Thursday, April 8, 2010

Go Fly a Kite: The Problem-Solving Process

The Niagara River gorge is 800 feet wide with a 400-foot-wide river channel. Water rushes through the channel at 24 miles per hour. Engineers in the middle of the nineteenth century faced a major challenge when assigned the task of building a railroad suspension bridge across the chasm. No boat could withstand the current and drag a cable across the rushing waters. There was no helicopter in those days to chopper a cable across.

So, creativity came to the rescue. A contest was held in which the first young person who could fly a kite across and have someone grab the kite string on the opposite cliff would receive a prize of ten dollars. Homan Walsh, nine years old, flying his kite from the American side, was the first to have a companion secure the kite string on the other side.

In 1915, Edwin Markham told the rest of the story like this:

The builder who first bridged Niagara’s gorge,

Before he swung his cable, shore to shore,

Sent out across the gulf his venturing kite

Bearing a slender cord for unseen hands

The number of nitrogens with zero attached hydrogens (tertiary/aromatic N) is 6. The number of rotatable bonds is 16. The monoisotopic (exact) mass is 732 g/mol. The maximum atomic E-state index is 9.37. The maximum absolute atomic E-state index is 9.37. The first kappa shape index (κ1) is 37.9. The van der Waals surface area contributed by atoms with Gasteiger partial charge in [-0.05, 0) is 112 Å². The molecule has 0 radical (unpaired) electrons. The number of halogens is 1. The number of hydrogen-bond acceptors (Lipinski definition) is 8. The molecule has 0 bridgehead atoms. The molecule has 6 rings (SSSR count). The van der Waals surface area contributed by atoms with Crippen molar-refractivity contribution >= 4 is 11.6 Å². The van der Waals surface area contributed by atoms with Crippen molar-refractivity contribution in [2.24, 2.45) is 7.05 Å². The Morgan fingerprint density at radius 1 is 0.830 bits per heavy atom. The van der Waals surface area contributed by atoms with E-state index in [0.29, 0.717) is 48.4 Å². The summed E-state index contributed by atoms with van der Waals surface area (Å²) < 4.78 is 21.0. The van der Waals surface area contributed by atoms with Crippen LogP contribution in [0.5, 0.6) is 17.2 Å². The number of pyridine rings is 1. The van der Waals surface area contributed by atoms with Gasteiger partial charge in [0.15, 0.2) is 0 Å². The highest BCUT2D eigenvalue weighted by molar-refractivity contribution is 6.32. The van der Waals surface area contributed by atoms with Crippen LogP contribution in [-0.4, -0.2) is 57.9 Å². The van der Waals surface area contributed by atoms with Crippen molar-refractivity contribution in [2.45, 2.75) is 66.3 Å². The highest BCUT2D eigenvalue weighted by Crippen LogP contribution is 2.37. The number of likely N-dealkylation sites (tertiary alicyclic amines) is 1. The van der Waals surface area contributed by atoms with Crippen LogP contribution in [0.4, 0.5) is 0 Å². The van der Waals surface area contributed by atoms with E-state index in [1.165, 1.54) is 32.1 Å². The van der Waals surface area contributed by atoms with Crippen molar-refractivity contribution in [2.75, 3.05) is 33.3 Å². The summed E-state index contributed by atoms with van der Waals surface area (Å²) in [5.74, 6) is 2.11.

To grasp upon the further cliff and draw

A greater cord, and then a greater yet;

’Till at the last across the chasm swung

The cable--then the mighty bridge in the air!

By 1855, trains were crossing the

1160-foot-long bridge, 230 feet above the river, and it all started with a kite string. Can the difficulties we face be that insurmountable? We have many more resources available to us now. Symbolically, we need to get more kite strings across our problems. Don’t wait for the kite that will fly the bridge across. Nevertheless, now, as then, long journeys begin with small steps. More than anything else, we must not lose our perspective or, more importantly, our sense of humor in the face of problems. At a glance, the six-step problem-solving process looks like this:

Step One—Identify the problem.

Step Two—Gather all relative information.

Step Three—List all possible solutions.

Step Four—Test possible solutions.

Step Five—Select the best solution.

Step Six—Put the solution into action.

A Thought to Ponder:

1. Decide

2. Begin

3. Don't Stop